After another lovely lie-in, it was time to pack up. But not to head home quite yet! Before my final panel of the day, I did the requisite shopping in the dealers room and snagged some lovely holiday gifts for family members (and one gorgeous present for myself). Then, it was off to a discussion on female villains! This became a bit of a sociological conversation, where we analyzed how many women villains are often punished for either embracing their sexuality or for not embracing the traditional role of motherhood. We also touched a bit on how to create well-rounded characters of any gender.

Finally, time to head home through the rain. The spouse treated me to a lovely post-con dinner of ramen and then I spend the rest of the evening reading and watching the first episode of HBO’s Watchmen (it was an intriguing alternate history and I’m looking forward to further episodes).

I’m home for the next few weekends, then you can find me at my debut appearance for Starbase Indy, the weekend following Thanksgiving!

The final haul:

  • All Systems Red (Murderbot Diaries #1) by Martha Wells (signed by author)
  • Pearl necklace, Undiscovered Treasures

2019 Resolution Project: Magic Breaks (Kate Daniels #7) by Ilona Andrews

My 2019 Resolution Project over at my other blog, Speculative Chic, is to read the entire Kate Daniels urban fantasy series by Ilona Andrews, finishing up with a first read of the final book in the series.

I’ve read the seventh book, Magic Breaks, before, and originally reviewed it in March 2016. You can find my NEW full review here.

An excerpt:

“Alas, Kate’s identity is no longer much of a secret to pretty much anyone by the end of this tale. Including to her father. Kate and Roland, the leader of the vampire-navigating People, meet face to face. And absolutely nothing turns out as expected.”

Rating: 5 (out of 5) stars.

Review: The Clockwork Witch by Michelle D. Sonnier

Disclaimer: I consider the author a friend; however, I purchased the hardcopy version of this book for full price.

As a reader who loves period dramas where the characters are often committed to the correct manners and more, importantly, the correct clothes, I couldn’t go wrong with a version of England with TWO forms of aristocracy. Even better, the second took the form of a female-driven society of witches.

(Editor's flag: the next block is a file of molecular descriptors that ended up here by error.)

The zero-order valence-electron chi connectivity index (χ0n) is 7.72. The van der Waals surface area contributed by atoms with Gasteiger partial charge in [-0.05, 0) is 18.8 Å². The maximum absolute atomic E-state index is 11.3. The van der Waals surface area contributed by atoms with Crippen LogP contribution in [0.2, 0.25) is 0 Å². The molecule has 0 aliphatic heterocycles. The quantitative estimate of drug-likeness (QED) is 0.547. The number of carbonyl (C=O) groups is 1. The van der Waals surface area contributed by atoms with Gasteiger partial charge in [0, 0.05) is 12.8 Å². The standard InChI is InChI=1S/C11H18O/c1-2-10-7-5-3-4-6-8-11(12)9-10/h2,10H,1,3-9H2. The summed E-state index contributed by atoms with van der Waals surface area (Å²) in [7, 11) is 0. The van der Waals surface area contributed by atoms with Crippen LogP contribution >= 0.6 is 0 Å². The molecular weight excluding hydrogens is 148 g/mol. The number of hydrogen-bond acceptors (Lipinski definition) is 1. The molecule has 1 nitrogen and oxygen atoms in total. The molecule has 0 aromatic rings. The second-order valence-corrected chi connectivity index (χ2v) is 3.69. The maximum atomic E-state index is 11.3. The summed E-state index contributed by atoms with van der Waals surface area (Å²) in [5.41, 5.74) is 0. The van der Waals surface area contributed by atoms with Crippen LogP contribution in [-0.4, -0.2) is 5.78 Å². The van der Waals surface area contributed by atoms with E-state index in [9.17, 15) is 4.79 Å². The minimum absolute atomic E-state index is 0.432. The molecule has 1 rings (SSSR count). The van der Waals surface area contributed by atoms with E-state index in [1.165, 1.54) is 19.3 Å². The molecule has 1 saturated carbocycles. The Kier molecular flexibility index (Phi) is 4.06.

I adored the world-building that went into this unique steampunk story, where magic and technology clash as a metaphor for societal gender dynamics. This book’s evolution of magic made me interested in so much more than the story I was given, and I’d be thrilled if the author revisited this world in the future.

As for the main events in the book itself, Arabella was a sympathetic character faced with multiple plights due to her unique magical abilities. It doesn’t help that her mother is a narcissistic sociopath or that the men in her family, whom Arabella goes to for safe harbor, don’t really see her as worth more than what her power can bring them either.

Unfortunately, I wanted more from the climax of this book. The trials mentioned on the back cover seemed like they should have been stepping stone toward a more dramatic conclusion, especially in regards to the larger issues at play. Like I said, I’d be happy to see more of this world — especially if it means that I get to see Arabella face off against the bigger picture Sonnier has created.

Rating: 4.5 (out of 5) stars. Cross-posted to Amazon and Goodreads.

Book Spotlight: Tales From the Storm by C.R. Langille

I’m pleased to celebrate author and friend C.R. Langille’s new short story collection, Tales From the Storm, today. Learn more about the book and the author below!


The storm rages on, leaving death and destruction in its path. With the chaos comes strange tidings and wicked ordeals.

From C.R. Langille, author of the Dark Tyrant Series comes a collection of weird and horrifying stories spanning all across history: the Spanish Conquest; the Old West; present day; and even a desolate, apocalyptic future.

Haunted hotel rooms, mysterious, mind-bending spots, infernal cargo, and misplaced wishes abound in this collection.

Stories Included:
The Spot | Brine & Blood | The Deep Well | All Aboard | Damned | The Scratch | Horishi Tom

Only one thing is certain when the storm passes by–nothing will ever be the same again.

Amazon | Goodreads

A Note From the Author